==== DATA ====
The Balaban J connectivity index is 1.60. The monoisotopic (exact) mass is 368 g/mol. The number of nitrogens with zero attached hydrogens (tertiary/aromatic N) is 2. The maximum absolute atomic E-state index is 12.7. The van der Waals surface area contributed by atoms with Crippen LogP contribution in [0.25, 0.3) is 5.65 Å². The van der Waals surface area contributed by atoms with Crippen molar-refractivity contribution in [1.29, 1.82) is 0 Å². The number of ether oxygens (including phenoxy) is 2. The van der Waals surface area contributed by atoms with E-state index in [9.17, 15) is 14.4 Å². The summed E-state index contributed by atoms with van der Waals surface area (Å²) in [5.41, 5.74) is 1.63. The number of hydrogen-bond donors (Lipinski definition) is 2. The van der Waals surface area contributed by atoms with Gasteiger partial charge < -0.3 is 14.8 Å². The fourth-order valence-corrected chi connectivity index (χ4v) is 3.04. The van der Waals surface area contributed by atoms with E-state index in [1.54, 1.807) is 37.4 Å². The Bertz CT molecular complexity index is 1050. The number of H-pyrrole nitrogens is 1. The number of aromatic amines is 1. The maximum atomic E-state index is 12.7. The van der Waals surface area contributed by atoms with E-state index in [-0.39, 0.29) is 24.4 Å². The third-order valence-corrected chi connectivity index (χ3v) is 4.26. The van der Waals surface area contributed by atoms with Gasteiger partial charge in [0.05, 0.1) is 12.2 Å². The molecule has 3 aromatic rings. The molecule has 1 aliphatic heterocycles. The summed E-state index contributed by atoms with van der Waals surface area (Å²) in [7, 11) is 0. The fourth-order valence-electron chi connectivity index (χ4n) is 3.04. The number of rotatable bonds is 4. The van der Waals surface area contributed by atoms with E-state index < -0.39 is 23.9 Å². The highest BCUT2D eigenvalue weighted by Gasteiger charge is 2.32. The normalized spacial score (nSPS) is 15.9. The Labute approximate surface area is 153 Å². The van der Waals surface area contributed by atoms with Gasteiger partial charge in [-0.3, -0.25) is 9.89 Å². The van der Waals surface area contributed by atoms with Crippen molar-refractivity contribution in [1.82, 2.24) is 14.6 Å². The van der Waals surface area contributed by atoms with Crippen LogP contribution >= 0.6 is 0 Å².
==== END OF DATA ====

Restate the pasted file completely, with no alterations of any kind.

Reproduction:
The Balaban J connectivity index is 1.60. The monoisotopic (exact) mass is 368 g/mol. The number of nitrogens with zero attached hydrogens (tertiary/aromatic N) is 2. The maximum absolute atomic E-state index is 12.7. The van der Waals surface area contributed by atoms with Crippen LogP contribution in [0.25, 0.3) is 5.65 Å². The van der Waals surface area contributed by atoms with Crippen molar-refractivity contribution in [1.29, 1.82) is 0 Å². The number of ether oxygens (including phenoxy) is 2. The van der Waals surface area contributed by atoms with E-state index in [9.17, 15) is 14.4 Å². The summed E-state index contributed by atoms with van der Waals surface area (Å²) in [5.41, 5.74) is 1.63. The number of hydrogen-bond donors (Lipinski definition) is 2. The van der Waals surface area contributed by atoms with Gasteiger partial charge < -0.3 is 14.8 Å². The fourth-order valence-corrected chi connectivity index (χ4v) is 3.04. The van der Waals surface area contributed by atoms with E-state index in [1.54, 1.807) is 37.4 Å². The Bertz CT molecular complexity index is 1050. The number of H-pyrrole nitrogens is 1. The number of aromatic amines is 1. The maximum atomic E-state index is 12.7. The van der Waals surface area contributed by atoms with E-state index in [-0.39, 0.29) is 24.4 Å². The third-order valence-corrected chi connectivity index (χ3v) is 4.26. The van der Waals surface area contributed by atoms with Gasteiger partial charge in [0.05, 0.1) is 12.2 Å². The molecule has 3 aromatic rings. The molecule has 1 aliphatic heterocycles. The summed E-state index contributed by atoms with van der Waals surface area (Å²) in [7, 11) is 0. The fourth-order valence-electron chi connectivity index (χ4n) is 3.04. The number of rotatable bonds is 4. The van der Waals surface area contributed by atoms with E-state index < -0.39 is 23.9 Å². The highest BCUT2D eigenvalue weighted by Gasteiger charge is 2.32. The normalized spacial score (nSPS) is 15.9. The Labute approximate surface area is 153 Å². The van der Waals surface area contributed by atoms with Gasteiger partial charge in [-0.3, -0.25) is 9.89 Å². The van der Waals surface area contributed by atoms with Crippen molar-refractivity contribution in [1.82, 2.24) is 14.6 Å². The van der Waals surface area contributed by atoms with Crippen LogP contribution >= 0.6 is 0 Å².